You may also wonder for the line

#[derive(Debug, Clone)]
. This is the Rust syntax for injecting functionality / behaviors into a struct. Technically, this provides default-implementations of traits, which the compiler provides for free (the next part will go into traits).

Here we use Debug and Clone. Debug is a helper for pretty-printing a struct using the print!-command, which otherwise would not work as easily; Clone is used to be able to create duplicates of objects.

Note the

pub
keyword in front of some of the struct’s members. If you do not provide that keyword, those would not be visible / accessible from outside of the struct itself (i.e., default private).

WorldState

As mentioned earlier, the blockchain is just a special type of ledger that stores information in a special way. As seen in the

Blockchain
structure above, the blocks and the resulting accounts are stored in two different members. If we would not care for the history of the transactions but just for the result, we could remove the blocks altogether.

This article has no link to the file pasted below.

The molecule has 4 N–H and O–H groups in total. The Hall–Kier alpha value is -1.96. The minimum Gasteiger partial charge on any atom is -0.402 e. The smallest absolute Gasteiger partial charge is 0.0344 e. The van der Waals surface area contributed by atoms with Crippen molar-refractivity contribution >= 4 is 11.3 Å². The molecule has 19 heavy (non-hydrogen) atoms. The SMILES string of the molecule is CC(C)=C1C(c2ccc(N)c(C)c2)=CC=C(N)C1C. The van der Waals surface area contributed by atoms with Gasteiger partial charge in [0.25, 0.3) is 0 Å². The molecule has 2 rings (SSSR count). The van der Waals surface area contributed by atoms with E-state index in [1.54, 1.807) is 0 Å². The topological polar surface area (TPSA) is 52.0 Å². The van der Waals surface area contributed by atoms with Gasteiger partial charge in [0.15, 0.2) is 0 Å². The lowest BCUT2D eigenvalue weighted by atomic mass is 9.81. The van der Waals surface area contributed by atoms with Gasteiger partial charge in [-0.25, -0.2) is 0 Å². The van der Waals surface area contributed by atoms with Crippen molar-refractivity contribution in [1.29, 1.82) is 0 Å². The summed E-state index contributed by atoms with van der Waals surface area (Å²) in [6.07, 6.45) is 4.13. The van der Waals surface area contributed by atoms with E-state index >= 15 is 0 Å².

Actually, we could just instead write transactions to a file or a database or really wherever you want them to be stored in whatever way you want them to be structured. Maybe take a break here and think a bit why this is true. Although it will introduce some additional difficulty to the article, I wanted to attribute that fact by modelling it into the code.

Also, this demonstrates an important part of rusts syntax: the traits, which looks like that:

Traits basically define a behavior or interface which can be shared across multiple objects. This particular interface really just defines some functionality which an object should provide in order to be a WorldState. Our blockchain will implement that trait later.

A database backend could do also, or a JSON backend or something else. This functionality is not at all specific to block chains.

You may notice some rather unusual notation when not having seen the rust language. The first thing might be the

 -> ~
-notation. This is just the Rust way to define a return type. If you’re a Python developer those look just the same as type hints, except that they’re not optional and your program will not compile if you screw them. The next thing to know is that